________________ CM . . . . Volume XVI Number 4. . . .September 25, 2009


Broken Memory: A Novel of Rwanda.

Élisabeth Combres. Translated by Shelley Tanaka.
Toronto, ON: Groundwood/House of Anansi, 2009.
112 pp., pbk. & hc., $12.95 (pbk.), $18.95 (hc.).
ISBN 978-0-88899-893-4 (pbk.),
ISBN 978-0-88899-892-7 (hc.).

Subject Headings:
Hutu (African people)-Fiction.
Tutsi (African people)-Fiction.
Rwanda-History-Civil War, 1994-Fiction.

Grades 5-8 / Ages 10-13.

Review by Joan Marshall.

**½ /4

Reviewed from Advance Reading Copy.



She was just approaching the outskirts of town when the truck full of prisoners drew alongside and passed her. The tarp had been pulled up at the back, revealing the men inside.

Three of them were talking, and one voice in particular stood out. Emma didn’t recognize it at first, but she felt an uneasy murmur rising around her, a mix of blows, insults and laughs.

It was when she heard her mother scream that she recognized the voice of the man.

A sharp pain cut through her chest. She tried to run, but she was suddenly horribly dizzy, and her legs wouldn’t move.

Later when the truck was far away and she could no longer hear the voice, her uneasiness grew. The real world faded around her as the roar of the assassins, their blows, the pain of her mother and her own terror took shape.

Then, just as she had done that night, she took shelter against a nearby wall, crouching down and burying her head in her arms.

A few women tried to lift her up, children poked her to make her react. But it was no use.

So, little by little, life carried on around her, and her huddled figure eventually blended into the peaceful countryside at the end of an ordinary day.

In April of 1994, the military of the tiny central African nation of Rwanda slid over the edge of outright discrimination against its minority Tutsi people to the slaughter of this sophisticated, intelligent ethnic group. The majority Hutu people banded with the military to create one of the most horrifying genocides the world has ever seen. Broken Memory is a short, easy-to-read novel about a Tutsi girl’s survival during these shocking times.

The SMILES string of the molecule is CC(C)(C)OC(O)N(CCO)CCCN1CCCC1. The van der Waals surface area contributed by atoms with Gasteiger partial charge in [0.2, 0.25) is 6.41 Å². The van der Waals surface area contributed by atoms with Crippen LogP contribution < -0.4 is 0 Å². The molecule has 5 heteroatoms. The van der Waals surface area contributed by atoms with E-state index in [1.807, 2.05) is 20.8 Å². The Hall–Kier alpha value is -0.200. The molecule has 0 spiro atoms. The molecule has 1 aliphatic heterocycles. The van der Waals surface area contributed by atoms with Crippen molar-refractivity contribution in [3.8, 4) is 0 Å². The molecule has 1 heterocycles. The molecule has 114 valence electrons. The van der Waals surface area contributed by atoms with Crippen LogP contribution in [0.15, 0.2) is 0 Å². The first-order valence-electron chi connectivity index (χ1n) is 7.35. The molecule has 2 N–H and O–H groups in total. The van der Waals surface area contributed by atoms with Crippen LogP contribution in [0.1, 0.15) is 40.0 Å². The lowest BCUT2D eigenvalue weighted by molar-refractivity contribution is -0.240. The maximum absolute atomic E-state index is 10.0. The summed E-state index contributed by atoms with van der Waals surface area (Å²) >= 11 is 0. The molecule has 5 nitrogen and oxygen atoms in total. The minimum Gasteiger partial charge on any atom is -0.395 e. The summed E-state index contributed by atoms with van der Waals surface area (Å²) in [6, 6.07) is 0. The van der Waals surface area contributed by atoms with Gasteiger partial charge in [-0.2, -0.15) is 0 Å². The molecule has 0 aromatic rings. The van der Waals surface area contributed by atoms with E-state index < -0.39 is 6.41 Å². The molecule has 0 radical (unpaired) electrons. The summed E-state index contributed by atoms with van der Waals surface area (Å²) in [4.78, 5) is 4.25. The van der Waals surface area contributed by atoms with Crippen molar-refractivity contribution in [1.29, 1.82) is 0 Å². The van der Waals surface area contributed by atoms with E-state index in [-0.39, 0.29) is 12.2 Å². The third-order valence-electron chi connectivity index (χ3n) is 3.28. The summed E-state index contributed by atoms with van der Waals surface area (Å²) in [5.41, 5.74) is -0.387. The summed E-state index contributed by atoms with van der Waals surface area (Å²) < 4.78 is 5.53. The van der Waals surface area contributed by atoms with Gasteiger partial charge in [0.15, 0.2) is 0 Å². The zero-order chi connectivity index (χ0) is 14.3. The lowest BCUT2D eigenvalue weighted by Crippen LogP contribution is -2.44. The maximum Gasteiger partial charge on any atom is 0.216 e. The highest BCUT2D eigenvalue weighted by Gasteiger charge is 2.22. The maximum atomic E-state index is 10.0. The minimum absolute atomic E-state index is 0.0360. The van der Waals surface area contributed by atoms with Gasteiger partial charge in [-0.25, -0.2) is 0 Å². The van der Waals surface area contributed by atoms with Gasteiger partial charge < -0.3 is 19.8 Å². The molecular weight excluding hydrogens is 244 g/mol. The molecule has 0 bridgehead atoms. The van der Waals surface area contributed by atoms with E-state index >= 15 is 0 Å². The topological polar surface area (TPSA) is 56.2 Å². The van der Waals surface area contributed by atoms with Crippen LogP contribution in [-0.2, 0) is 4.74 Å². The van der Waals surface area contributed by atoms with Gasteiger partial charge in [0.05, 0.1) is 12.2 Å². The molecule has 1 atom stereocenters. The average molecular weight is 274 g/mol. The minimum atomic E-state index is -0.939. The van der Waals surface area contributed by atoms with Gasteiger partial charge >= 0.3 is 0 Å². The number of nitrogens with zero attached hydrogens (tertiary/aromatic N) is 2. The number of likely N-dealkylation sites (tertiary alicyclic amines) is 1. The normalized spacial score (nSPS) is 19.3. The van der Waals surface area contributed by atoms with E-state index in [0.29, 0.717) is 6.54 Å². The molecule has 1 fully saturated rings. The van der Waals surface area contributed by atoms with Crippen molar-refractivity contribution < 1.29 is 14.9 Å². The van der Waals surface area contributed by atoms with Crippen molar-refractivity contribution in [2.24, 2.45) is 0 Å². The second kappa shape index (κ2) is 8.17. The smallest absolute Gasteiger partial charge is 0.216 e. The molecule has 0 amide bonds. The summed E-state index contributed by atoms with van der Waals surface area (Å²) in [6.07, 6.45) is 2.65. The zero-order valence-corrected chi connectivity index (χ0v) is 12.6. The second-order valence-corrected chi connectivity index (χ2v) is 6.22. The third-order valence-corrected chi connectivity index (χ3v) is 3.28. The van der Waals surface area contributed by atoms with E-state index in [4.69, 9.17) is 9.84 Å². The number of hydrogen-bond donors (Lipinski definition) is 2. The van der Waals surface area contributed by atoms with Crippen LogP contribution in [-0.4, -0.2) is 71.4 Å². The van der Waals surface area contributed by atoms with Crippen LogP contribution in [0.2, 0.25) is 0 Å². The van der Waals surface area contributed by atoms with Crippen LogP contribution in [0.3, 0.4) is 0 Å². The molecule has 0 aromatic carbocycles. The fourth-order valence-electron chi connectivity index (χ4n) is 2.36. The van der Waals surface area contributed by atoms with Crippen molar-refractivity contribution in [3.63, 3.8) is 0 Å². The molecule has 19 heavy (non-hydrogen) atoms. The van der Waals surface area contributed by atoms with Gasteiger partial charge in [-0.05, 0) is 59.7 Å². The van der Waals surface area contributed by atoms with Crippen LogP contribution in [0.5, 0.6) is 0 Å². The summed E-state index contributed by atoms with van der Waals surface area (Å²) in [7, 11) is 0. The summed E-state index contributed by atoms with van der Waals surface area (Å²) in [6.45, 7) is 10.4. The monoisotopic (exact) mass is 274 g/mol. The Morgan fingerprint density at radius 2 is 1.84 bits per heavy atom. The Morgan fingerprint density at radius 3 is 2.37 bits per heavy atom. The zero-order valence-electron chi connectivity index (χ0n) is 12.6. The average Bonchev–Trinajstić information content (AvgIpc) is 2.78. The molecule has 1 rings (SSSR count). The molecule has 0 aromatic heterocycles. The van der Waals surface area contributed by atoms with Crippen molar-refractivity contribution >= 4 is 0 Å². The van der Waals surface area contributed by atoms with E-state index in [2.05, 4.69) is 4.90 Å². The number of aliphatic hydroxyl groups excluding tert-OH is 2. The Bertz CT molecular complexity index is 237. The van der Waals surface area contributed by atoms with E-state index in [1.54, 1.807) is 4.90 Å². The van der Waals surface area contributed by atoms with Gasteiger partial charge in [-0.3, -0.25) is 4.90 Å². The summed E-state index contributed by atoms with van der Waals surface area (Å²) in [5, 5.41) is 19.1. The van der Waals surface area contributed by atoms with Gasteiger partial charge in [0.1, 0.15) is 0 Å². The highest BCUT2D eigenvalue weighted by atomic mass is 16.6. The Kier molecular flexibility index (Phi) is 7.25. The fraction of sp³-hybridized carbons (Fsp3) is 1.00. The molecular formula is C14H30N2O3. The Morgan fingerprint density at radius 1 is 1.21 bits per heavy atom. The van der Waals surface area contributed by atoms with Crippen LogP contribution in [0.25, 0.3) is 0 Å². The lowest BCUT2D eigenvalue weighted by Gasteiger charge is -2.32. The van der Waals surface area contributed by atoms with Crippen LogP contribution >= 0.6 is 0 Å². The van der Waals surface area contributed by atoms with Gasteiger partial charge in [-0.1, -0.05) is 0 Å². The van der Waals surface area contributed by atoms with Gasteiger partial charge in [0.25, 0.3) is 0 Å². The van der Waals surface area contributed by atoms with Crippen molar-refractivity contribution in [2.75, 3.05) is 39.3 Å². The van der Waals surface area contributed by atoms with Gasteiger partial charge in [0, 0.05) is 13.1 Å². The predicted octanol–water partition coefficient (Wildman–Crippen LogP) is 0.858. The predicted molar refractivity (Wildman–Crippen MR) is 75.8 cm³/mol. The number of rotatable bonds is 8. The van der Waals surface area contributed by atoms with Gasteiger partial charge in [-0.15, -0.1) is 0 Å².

Five-year-old Emma hides as her mother is brutally murdered. She joins other refugees and lands, starving and terrified, on the doorstep of Mukecuru, a simple Hutu peasant, who hides her until the war is over. Mukecuru’s calm, loving predictable life goes a long way to curing Emma’s trauma, but it is an old man, a Tutsi survivor, who helps her to verbalize what she has endured. Another damaged child, Ndoli, who, under torture, survived after betraying his family and other rebels, makes friends with Emma whose terror returns when guilty Hutus are returned to the village to be accused and tried. Eventually, Emma returns to her village to gather proof of who she is in order to receive funds that help her to attend school and, 10 years later, to become a teacher. She rebuilds her old home and has her mother reburied there in the garden.

     This novel has three sections: “Bad Dreams,” about Emma’s mother’s death and Mukecuru’s rescue of Emma; “Keeping Watch,” about Emma’s coping and suffering from PTSD; and “The Return,” about how Emma begins to become well. The language is simple, almost child-like, reflecting Emma’s innocence and terror. In a few places, it has an awkward, translated feel, as if more should have been added. An Epilogue brings readers up to date about Emma’s future and an Author’s Note explains the Rwandan War in simple terms, including the silence of the international community and the attempt at justice by the UN Criminal Tribunal set up in Tanzania.

     Emma could be any war victim and doesn’t really develop as a character beyond her suffering, which defines her. Even her fierce desire to go to school can’t be addressed until she begins to recover. Murecuru’s compassion and gentleness show her character, but there is no physical description of her. The old man (who remains nameless) is vividly described, and it’s also easier to picture Ndoli whose physical deformities caused by torture define him as different. All of the characters seem metaphoric, a way of seeing this horrible war and trying to make sense of it, rather than individuals.

     Details of the market, Murecuru’s kitchen, their food, the other children’s school uniforms, the medical clinic, Emma’s bus trip to her old home and the truckloads of prisoners on the dusty roads firmly set this book in Rwanda. Broken Memory seems to be aimed at weaker middle school readers who will be surprised at the time it takes to recover from PTSD but who will be relieved at the book’s relatively happy ending.


Joan Marshall is a Winnipeg, MB, bookseller.

To comment on this title or this review, send mail to cm@umanitoba.ca.

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